In the closely watched trial to determine whether rock behemoth Led Zeppelin stole another band’s music for its iconic hit “Stairway to Heaven,” two music experts Thursday suggested similarities exist between the two songs while Zeppelin guitarist and songwriter Jimmy Page continued to deny allegations of theft.
The third day of the high-stakes copyright trial played out in a downtown federal courtroom as Francis Malofiy, the attorney representing the estate of singer Randy Wolfe, continued to try to build a case that Page and Zeppelin singer Robert Plant lifted parts of Wolfe’s song “Taurus” for the famous acoustic opening of “Stairway.”
Wolfe was the guitarist and singer for Spirit, a Los Angeles band that built a considerable following in the late 1960s and 1970s before largely fading into obscurity.
Page sparred for two hours with Malofiy, a carry-over from Wednesday when the lawyer called the 72-year-old, white-haired rock star to the stand. In sometimes sharp exchanges, Malofiy tried, largely in vain, to extract incriminating concessions from Page.
Trying to sidestep repeated objections from Zeppelin’s attorneys and increasingly impatient admonitions from U.S. District Judge R. Gary Klausner for out-of-bounds questions, Malofiy delved into the minutiae of the musical composition of “Stairway” in an effort to show similarities to Spirit’s 1968 instrumental “Taurus.”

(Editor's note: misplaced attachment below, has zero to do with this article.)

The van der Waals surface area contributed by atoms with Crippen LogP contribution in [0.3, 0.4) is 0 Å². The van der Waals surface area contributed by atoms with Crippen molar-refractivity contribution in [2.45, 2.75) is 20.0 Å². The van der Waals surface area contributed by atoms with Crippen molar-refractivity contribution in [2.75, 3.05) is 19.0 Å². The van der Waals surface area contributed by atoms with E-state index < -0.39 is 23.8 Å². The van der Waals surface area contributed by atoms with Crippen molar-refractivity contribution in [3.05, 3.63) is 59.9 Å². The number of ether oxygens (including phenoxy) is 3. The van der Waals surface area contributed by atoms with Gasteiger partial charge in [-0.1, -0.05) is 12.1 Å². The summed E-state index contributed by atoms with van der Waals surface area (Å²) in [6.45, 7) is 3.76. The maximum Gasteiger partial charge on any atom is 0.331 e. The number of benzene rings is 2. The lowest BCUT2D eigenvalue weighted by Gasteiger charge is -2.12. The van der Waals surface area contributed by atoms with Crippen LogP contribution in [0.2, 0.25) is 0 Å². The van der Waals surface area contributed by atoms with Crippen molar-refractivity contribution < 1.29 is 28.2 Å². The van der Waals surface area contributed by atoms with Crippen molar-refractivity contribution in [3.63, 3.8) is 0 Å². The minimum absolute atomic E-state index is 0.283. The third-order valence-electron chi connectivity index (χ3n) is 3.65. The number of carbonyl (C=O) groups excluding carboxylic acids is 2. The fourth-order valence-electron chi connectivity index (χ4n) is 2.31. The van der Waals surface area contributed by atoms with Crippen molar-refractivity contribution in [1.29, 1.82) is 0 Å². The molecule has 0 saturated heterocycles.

“Yeah, that’s what I’m saying,” Page responded brusquely, when Malofiy asked with a clear note of sarcasm whether it was true Page couldn’t estimate the tempo of “Stairway.”
Klausner thwarted much of the inquiry because Page was not designated as a musical expert in the case and so was not permitted to give his opinion on the structure of either song.
The judge also shut down repeated attempts by Malofiy to introduce elements of “Taurus” included in recordings of the song. Only the sheet music filed with the U.S. Copyright Office is at question in the trial.